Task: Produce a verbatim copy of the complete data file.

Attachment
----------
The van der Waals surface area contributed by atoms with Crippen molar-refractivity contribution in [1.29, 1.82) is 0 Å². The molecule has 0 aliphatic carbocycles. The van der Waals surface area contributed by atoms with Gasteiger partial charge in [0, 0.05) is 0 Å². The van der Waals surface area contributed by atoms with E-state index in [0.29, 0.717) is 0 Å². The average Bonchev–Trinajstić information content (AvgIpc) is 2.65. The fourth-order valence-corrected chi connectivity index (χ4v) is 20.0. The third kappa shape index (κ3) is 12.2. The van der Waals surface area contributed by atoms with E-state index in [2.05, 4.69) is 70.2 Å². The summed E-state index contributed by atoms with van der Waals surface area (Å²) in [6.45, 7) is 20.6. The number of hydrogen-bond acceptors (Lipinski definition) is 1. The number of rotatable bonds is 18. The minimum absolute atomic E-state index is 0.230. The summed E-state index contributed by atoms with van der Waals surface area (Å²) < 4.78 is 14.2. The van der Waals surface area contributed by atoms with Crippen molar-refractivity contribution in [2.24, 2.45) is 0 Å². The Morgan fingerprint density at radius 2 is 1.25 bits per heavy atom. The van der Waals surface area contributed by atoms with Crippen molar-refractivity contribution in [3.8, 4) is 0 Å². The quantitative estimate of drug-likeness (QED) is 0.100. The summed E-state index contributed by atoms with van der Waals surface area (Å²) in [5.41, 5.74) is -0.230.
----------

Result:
The van der Waals surface area contributed by atoms with Crippen molar-refractivity contribution in [1.29, 1.82) is 0 Å². The molecule has 0 aliphatic carbocycles. The van der Waals surface area contributed by atoms with Gasteiger partial charge in [0, 0.05) is 0 Å². The van der Waals surface area contributed by atoms with E-state index in [0.29, 0.717) is 0 Å². The average Bonchev–Trinajstić information content (AvgIpc) is 2.65. The fourth-order valence-corrected chi connectivity index (χ4v) is 20.0. The third kappa shape index (κ3) is 12.2. The van der Waals surface area contributed by atoms with E-state index in [2.05, 4.69) is 70.2 Å². The summed E-state index contributed by atoms with van der Waals surface area (Å²) in [6.45, 7) is 20.6. The number of hydrogen-bond acceptors (Lipinski definition) is 1. The number of rotatable bonds is 18. The minimum absolute atomic E-state index is 0.230. The summed E-state index contributed by atoms with van der Waals surface area (Å²) < 4.78 is 14.2. The van der Waals surface area contributed by atoms with Crippen molar-refractivity contribution in [2.24, 2.45) is 0 Å². The Morgan fingerprint density at radius 2 is 1.25 bits per heavy atom. The van der Waals surface area contributed by atoms with Crippen molar-refractivity contribution in [3.8, 4) is 0 Å². The quantitative estimate of drug-likeness (QED) is 0.100. The summed E-state index contributed by atoms with van der Waals surface area (Å²) in [5.41, 5.74) is -0.230.